Wendy: What does it mean to you to have won this award, an award that’s often called the “Green Nobel Prize”?
Hilton: Wow. I mean, this is really unbelievable. It’s almost like a dream come true. You never think that you would get such a prestigious award. This is something that I’ve done voluntarily because I love, number one my country, and I love the state I live in, and I love the people of my community.
Wendy: You left Port Arthur for California to pursue a career in acting. You were gone for 21 years. Why did you come back?
Hilton: In 2000 I went home to Port Arthur just to visit to go to the Mardi Gras. And when I was there, just to visit friends and relatives, I toured Port Arthur, took a ride around. And what I noticed was that there were a lot of dilapidated buildings, the air still smelled foul with emissions and chemicals from the incinerating facilities and the chemical plants. And I was really disgusted by that. I came back to California, briefly, and I just started writing down things I would do if I still lived in that town, because I was wondering why nobody was doing anything about it. And one morning I was shaving and I was looking at the man in the mirror, and I was thinking to myself how I keep talking about how I no one is doing anything about the conditions in Port Arthur, but yet I’m a Port Arthurin and I wasn’t there doing anything either. So how could I complain? And I made a conscious decision, after having this vision that I believe was god-led, to move back to Port Arthur in 2000. And I got started with trying to look at ways in which I could assist with cleaning up Port Arthur and getting the kids off the street.
Hilton Kelley testing contamination levels near a playground
Wendy: Well since then you’ve had a lot of successes, which is why you’re being honored this year. What are some of them?
Hilton: We’ve had some major victories. As a matter of fact, we stopped 20,000 tons of polychlorinated biphenyls, PCBs, from being imported into the United States for incineration by a French-owned company called Veolia. And that was a major victory because when PCBs are burned, it releases dioxins into the environment, which if inhaled in small particles over a large amount of time it can contribute greatly to cancer and other illnesses within the human body. So our organization stopped the importation of this toxic waste from Mexico to be burned in the United States for U.S. citizens to inhale.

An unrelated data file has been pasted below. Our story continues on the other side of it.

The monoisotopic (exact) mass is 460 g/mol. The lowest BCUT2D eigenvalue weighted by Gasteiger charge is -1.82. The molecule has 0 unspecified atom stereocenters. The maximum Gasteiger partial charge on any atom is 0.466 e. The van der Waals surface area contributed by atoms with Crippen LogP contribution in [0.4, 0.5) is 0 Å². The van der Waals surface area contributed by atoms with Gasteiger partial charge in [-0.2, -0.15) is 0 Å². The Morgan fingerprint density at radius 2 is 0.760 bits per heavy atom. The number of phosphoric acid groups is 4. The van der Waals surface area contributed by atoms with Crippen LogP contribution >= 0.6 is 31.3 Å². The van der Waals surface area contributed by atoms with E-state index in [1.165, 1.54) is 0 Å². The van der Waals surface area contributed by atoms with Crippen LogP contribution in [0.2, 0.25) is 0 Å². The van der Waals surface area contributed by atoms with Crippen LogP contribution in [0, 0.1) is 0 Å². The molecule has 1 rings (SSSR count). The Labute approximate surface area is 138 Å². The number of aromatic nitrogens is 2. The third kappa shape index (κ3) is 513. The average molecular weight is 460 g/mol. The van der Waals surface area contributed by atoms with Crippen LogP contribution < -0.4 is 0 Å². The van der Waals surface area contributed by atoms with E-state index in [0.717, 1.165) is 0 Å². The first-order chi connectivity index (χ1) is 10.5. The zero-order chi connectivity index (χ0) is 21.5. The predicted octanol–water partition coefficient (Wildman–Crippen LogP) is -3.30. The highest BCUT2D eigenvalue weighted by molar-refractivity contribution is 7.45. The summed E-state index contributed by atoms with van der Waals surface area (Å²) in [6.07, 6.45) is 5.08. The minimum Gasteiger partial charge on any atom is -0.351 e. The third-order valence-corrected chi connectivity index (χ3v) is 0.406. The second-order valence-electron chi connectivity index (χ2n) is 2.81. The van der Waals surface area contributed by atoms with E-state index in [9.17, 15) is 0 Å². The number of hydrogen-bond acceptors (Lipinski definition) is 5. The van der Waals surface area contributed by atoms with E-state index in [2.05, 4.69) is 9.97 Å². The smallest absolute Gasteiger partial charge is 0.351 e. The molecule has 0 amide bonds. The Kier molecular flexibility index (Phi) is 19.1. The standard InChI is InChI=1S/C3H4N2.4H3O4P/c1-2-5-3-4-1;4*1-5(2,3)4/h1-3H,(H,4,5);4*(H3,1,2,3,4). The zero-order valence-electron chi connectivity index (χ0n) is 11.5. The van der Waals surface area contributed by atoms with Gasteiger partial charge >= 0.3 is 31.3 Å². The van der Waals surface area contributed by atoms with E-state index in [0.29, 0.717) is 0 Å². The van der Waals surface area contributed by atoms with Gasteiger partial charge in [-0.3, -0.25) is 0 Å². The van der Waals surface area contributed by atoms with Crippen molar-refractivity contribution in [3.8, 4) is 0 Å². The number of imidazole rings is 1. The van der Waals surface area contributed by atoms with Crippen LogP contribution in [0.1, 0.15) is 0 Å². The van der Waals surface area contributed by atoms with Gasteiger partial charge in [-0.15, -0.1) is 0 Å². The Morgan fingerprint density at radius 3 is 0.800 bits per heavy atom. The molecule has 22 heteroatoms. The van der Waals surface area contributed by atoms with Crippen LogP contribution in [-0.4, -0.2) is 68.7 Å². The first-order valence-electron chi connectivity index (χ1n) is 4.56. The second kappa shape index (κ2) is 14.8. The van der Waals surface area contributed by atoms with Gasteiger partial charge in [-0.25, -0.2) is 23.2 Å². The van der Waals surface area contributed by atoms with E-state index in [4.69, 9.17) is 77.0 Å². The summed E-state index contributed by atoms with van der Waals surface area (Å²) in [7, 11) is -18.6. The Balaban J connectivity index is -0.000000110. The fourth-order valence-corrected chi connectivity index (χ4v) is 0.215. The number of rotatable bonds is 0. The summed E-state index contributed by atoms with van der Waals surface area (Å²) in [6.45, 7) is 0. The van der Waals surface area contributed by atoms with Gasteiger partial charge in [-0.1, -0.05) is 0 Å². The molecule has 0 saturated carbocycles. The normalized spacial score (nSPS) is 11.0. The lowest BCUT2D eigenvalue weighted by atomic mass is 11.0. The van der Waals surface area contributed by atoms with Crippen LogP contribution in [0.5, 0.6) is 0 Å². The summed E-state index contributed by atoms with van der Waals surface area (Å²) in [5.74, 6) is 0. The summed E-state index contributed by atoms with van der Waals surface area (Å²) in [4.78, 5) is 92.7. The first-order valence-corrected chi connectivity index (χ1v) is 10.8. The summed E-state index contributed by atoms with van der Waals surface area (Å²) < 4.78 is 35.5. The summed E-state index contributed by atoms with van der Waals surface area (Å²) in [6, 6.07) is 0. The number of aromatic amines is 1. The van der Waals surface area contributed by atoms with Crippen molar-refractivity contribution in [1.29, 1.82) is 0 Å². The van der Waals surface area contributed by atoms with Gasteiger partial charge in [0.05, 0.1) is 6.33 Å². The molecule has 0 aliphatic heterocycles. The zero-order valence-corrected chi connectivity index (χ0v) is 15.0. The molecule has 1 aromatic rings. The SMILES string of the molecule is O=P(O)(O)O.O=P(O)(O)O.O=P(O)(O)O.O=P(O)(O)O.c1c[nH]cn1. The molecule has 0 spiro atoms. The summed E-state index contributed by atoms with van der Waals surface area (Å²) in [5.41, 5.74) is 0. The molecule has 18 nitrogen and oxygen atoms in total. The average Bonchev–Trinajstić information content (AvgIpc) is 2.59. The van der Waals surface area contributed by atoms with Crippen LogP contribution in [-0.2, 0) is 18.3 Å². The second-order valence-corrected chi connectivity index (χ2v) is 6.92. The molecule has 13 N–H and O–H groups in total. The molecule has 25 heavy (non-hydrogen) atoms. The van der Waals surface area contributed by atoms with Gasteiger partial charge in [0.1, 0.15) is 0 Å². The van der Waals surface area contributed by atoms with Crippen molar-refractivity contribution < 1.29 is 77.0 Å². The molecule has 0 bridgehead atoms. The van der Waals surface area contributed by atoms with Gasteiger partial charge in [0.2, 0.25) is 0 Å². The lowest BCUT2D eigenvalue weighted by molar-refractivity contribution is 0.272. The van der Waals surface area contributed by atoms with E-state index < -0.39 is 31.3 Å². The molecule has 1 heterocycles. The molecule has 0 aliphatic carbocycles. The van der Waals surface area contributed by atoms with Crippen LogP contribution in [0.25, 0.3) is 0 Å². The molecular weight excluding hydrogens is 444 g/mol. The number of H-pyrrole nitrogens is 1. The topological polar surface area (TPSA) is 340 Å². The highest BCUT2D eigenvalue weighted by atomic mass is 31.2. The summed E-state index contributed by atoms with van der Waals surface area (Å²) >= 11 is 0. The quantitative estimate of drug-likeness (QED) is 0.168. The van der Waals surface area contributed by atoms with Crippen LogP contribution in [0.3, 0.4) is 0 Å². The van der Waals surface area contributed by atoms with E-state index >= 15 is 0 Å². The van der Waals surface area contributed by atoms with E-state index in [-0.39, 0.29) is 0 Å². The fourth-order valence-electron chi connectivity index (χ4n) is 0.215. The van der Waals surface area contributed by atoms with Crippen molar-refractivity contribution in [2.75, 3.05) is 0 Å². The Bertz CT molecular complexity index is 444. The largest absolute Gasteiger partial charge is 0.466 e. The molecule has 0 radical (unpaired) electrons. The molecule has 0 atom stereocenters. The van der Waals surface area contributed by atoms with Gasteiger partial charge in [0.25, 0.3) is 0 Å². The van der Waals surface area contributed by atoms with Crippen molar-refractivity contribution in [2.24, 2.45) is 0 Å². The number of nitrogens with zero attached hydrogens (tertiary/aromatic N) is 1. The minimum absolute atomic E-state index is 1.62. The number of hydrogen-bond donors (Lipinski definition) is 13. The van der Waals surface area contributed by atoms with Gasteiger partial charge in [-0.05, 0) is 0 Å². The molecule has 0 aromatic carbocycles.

Wendy: What’s your next project, your next environmental fight?
Hilton: Well, the fight we’re dealing with right now, we’re dealing with a learning network system in the city of Port Arthur. We are pushing to try to get an audible system set up in the city of Port Arthur so that no matter where our residents may be, whether they’re in park, or whether they’re in their gardens, or outside with their kids, they don’t have to be near a phone or a television to get a alerting system telling them that there is a problem at one of the facilities. We believe we deserve every tool possible that can help us become aware of an environmental incident where there are gases being released or an explosion and toxic chemicals are being dumped into our community. We deserve every system possible to help us to be informed and educated and alerted.
Wendy: Well, Mr. Kelly, thank you for taking the time to talk with me.
Hilton: Thank you for having me on the show. I really appreciate it.
That was KUHF’s Wendy Siegle speaking with Hilton Kelley, an environmental activist in Port Arthur. Kelley receives the 2011 Goldman Environmental Prize in San Francisco today.